WR Anthony Russo (PHOTO - UW Media Relations)
Coach: Tyrone Willingham
7-16, 2 years
2006 Record: 5-7
at Oklahoma LOST 20-37
UCLA WON 29-19
at Arizona WON 21-10
at Southern California LOST 20-26
at California LOST 24-31 (OT)
at Oregon LOST 14-34
at Washington State WON 35-32


2006 Final Rankings
AP-UR, Coaches-UR, BCS-UR

2007 Outlook

If the improvements from his first two years as Husky head coach continue, Ty Willingham should have a winning college football program in 2007. UW opened 4-1 last time, and they looked like the Huskies of old before their QB went down and seemingly took their season with him. But winning, once a tradition here, has been elusive since 2003’s 1-10 debacle – one has to go all the way back to 1976 (5-6) to find a sub-.500 Washington team before that. Fans surely thought Willingham would turn their program back into a success, yet things still look 50/50 as to whether Ty has the mettle to achieve such. He sure seems to presently have attracted enough talent. A true leader with a strong hand toward making sure his guys get their due education(s), this former-National Coach of the Year may feel his seat get warmer if he can’t deliver this time. The evidence could go either way – the new highly-touted QB, Jake Locker, has yet to take a snap; a decent OL returns three starters, but early indicators show a lack of consistency/depth; and a revamped secondary has had an identity crisis in this, seemingly the ‘passing league’. A solid group of ball handlers along with their quickly developing linebackers will help, but just like last year, it all banks on how the iffy components come together under real conditions. The slate looks daunting – Syracuse, Boise, Ohio State and Hawai’i are one tough set of non-con foes, but having USC, Oregon, Cal and rival Wazzu come to Seattle offers some hope. Top level wins mean UW will earn each, providing them and the entire program a competitive foundation upon which further seasons can build, just like this year’s squad did after the last. That’s how you get back to where you were, and how Washington will vault back into contention. But even if wins don’t come so easily, continuing the baby steps of sound fundamentals (something that had been missing during the losing efforts) will at least keep these Huskies on the right scent.

Projected 2007 record: 5-7
QB - 3.5 DL - 4
RB - 3 LB - 3
WR - 3.5 DB - 2.5
OL - 3 ..

Passing: Casey Paus, 274-116-17, 1476 yds., 5 TD

Rushing: Kenny James, 172 att., 702 yds., 5 TD

Receiving: Sonny Shackelford, 21 rec., 298 yds., 1 TD

Scoring: Kenny James, 5 TD, 30 pts.

Punting: Sean Douglas, 63 punts, 42.6 avg.

Kicking: Evan Knudson, 7-10 FG, 3-4 PAT, 24 pts.

Tackles: Evan Benjamin, 105 tot., 48 solo

Sacks: Manase Hopoi, 9 sacks

Interceptions: Evan Benjamin, 3 for 34 yds.

Kickoff Returns: Anthony Russo, 15 ret., 17.6 avg., 0 TD

Punt Returns: Anthony Russo, 8 ret., 3.4 avg., 0 TD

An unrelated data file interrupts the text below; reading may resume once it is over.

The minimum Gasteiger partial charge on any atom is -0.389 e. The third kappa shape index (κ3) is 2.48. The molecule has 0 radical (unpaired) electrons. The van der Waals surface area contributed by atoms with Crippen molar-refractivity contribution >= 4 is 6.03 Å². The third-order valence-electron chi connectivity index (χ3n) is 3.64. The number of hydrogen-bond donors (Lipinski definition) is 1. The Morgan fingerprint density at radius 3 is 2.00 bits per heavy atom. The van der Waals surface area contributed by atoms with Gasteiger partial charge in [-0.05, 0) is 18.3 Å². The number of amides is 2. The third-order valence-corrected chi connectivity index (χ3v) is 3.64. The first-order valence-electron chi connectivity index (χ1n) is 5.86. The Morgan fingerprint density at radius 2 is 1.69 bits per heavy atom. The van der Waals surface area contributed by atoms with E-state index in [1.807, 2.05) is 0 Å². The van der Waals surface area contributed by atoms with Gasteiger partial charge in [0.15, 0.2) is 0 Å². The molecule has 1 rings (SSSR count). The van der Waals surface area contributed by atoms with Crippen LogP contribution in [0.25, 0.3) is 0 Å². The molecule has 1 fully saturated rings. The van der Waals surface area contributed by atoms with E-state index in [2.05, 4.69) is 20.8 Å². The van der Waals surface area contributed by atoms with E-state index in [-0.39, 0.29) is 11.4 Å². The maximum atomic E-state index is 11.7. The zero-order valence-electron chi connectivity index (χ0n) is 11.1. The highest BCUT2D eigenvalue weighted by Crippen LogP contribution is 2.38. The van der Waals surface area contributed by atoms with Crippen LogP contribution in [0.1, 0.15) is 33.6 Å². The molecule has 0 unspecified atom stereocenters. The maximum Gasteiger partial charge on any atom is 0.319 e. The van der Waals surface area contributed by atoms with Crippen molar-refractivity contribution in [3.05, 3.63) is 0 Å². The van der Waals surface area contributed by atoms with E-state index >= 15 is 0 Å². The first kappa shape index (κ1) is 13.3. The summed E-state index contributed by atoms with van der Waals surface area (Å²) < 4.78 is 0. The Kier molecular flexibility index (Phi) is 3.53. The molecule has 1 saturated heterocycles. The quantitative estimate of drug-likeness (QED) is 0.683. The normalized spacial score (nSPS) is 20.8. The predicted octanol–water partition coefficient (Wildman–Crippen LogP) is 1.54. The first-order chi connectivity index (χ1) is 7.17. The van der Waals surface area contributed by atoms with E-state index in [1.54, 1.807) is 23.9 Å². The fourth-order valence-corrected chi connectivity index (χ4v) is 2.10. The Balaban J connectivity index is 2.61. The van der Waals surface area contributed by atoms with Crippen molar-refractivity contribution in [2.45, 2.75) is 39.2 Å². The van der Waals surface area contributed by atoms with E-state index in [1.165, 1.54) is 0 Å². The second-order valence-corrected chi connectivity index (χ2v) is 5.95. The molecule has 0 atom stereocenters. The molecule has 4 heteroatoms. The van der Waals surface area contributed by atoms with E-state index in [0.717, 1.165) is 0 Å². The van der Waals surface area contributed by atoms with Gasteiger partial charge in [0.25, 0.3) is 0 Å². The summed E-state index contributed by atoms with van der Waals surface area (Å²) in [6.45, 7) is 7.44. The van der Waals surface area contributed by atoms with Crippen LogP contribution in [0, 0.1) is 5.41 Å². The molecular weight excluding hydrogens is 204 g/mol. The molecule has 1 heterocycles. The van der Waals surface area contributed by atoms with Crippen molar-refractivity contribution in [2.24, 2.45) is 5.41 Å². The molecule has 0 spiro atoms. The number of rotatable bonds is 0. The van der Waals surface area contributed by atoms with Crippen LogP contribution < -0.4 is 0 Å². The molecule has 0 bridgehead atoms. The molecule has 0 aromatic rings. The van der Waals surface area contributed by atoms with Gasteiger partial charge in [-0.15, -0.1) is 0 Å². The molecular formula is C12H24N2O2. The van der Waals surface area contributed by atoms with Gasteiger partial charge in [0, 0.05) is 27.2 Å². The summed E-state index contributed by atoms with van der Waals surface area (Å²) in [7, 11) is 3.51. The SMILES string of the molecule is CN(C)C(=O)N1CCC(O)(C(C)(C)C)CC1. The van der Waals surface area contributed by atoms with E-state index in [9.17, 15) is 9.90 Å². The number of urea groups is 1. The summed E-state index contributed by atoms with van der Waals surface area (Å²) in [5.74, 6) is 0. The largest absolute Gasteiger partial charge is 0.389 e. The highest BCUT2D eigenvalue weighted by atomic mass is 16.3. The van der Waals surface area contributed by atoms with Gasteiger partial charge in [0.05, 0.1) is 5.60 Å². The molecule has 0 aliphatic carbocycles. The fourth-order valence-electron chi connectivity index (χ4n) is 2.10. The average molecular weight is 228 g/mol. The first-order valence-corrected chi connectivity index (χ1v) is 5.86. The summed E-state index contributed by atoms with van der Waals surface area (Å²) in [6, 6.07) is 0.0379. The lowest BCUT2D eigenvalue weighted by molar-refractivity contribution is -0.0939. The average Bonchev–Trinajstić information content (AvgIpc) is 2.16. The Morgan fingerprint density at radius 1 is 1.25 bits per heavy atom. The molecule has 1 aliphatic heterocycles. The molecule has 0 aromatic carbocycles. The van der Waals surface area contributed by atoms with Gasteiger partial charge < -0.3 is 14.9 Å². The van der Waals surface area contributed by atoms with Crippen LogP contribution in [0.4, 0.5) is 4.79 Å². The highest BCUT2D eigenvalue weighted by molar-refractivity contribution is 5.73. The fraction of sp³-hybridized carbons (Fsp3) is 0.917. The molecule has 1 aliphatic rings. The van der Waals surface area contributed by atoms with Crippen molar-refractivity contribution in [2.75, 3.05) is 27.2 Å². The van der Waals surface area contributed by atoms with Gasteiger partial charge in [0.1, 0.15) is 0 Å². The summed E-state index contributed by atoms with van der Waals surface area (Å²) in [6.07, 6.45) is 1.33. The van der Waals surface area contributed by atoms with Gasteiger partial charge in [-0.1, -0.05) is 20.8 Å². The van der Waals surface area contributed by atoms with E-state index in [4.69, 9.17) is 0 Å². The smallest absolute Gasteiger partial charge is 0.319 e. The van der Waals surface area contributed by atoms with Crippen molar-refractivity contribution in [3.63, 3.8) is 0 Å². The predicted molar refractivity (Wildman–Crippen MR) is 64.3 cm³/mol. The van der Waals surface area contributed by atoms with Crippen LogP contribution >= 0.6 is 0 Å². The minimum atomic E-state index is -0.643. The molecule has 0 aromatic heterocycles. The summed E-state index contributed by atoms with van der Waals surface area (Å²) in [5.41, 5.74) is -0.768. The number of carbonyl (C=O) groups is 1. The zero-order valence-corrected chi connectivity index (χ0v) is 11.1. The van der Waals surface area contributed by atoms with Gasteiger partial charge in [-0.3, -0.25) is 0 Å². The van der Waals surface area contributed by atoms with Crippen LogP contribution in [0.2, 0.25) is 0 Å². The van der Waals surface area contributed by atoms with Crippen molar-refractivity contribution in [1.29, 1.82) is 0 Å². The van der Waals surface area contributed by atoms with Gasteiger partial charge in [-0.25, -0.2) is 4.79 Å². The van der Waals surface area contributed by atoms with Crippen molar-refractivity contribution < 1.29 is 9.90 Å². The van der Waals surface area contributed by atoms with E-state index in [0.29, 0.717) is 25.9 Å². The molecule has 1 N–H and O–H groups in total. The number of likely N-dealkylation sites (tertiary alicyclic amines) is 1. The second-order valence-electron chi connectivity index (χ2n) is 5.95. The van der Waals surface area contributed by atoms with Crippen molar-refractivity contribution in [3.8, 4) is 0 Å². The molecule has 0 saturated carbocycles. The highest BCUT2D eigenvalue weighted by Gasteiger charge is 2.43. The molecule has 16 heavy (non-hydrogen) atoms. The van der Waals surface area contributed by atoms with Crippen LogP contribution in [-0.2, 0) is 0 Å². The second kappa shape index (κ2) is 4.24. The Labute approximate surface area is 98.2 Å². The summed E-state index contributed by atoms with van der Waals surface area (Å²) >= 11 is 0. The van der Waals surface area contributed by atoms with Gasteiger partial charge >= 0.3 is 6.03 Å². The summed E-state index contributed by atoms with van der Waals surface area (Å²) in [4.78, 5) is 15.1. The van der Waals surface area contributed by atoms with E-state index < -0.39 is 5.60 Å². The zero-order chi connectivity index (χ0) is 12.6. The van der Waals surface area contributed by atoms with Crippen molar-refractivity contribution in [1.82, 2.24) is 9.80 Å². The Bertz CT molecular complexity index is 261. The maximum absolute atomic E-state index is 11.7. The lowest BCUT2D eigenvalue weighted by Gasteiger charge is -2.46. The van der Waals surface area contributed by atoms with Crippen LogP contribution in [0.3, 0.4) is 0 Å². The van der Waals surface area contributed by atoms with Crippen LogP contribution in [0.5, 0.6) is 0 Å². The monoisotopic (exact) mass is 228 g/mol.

CB Roy Lewis (PHOTO - UW Media Relations)
OFFENSE: Isaiah Stanback-QB, Mark Palaita-FB, Kenny James-TB, Sonny Shackelford-WR, Stanley Daniels-OG, Clay Walker-OG, Michael Braunstein-K
DEFENSE: Donny Mateaki-DT, Brandon Ala-DE, Scott White-OLB, Tahj Bomar-ILB, Matt Fountaine-CB, Dashon Goldson-CB, C.J. Wallace-SS, Chris Hemphill-FS, Sean Douglas-P

The consistency and leadership seen (on offensive) over 2006’s first seven games went south quickly after now-departed QB Isaiah Stanback was injured. That one player was such a HUGE difference - between their 4-3 start and a 1-4 closing - speaks volumes. Carrying over into this preseason, the difference between the first- and second-team(s) is still rather wide if the spring game (starters vs. backups) tells us anything. But the good news for coordinator Tim Lapanno is that he has last year’s No.4 dual-threat prospect, Jake Locker, in place of Stanback. Fifth-year senior Carl Bonnell had a solid spring, but his 42% career completion rate (as well as his career 7-to-15 TD-to-INT ratio and his marginal showings in place of Stanback) meant Locker had the starting nod (by default) before even taking a single collegiate snap. The Ferndale native will obviously take a bit of time to adjust to real game speed and intensity, and, as mentioned, how long it takes him to adapt will dictate whether this team can finish above .500 or not. For only starting twice, Louis Rankin surely was the coaches’ chosen back of 2006. Rankin dazzled this spring, but it was mostly against the second-teamers and was also due more to individual (than team) effort(s). J.R. Hasty is a no-frills production machine who just has to keep his grades up to secure the No.2 spot, especially with a distinct lack of choices at TB. A bevy of incoming freshmen will buoy the unit, but we expect an expanded role for fullback Paul Homer to bolster last year’s 69th-ranked running dimension. The line’s three returning starters played like the leaders they will need to be this spring, but the two new guards showed promise in flashes rather than via consistency. Ben Ossai’s consistency in playing nearly every offensive snap of ’06 while being the focal point at left tackle (for a team that only allowed 19 sacks) means the new QB(s) will have extra time to settle into the pocket, when necessary. Locker’s speed should keep the sack total low again. Bookend tackle Chad Macklin did play every snap and his steady improvement over his career needs to continue if this group is to keep the Huskies competitive. Juan Garcia bounced back in ’06 from two years of leg/ankle injuries to also participate in every down of offense. The switch by monstrous Morgan Rosborough from backup LT to starting LG typifies the OL’s entire profile – they seem to be too big to effectively keep up with more athletic and faster DLmen. Moreover, they don’t pull for outside assignments with efficiency and/or consistency. And the dropoff in quality to (most of) the second team has fans praying that an injury rash doesn’t break out. The backs have dealt well with these dilemmas in practices, but third-and-one remains a struggle. We fear what may happen come September. What isn’t of concern is the depth and quality of the Huskie receivers. Even losing “go to” guy Shackelford won’t dissuade most from realizing how good the group is. Senior Anthony Russo can become that guy, and a smarty all-arounder like Cody Ellis will also be steady enough to help Locker gain confidence downfield. German-born ex-hurdler Corey Williams has the wares to be sent deep, but it is the mismatches that Marcel Reese poses which will truly open up the field for everyone once he becomes the distraction he deserves to be. Furthermore, Kirton and Gottlieb as sizable TEs over the middle will give everyone more room to operate. Lapanno needs to get his line together, otherwise, all of these quality upperclassmen at the talent positions won’t really matter.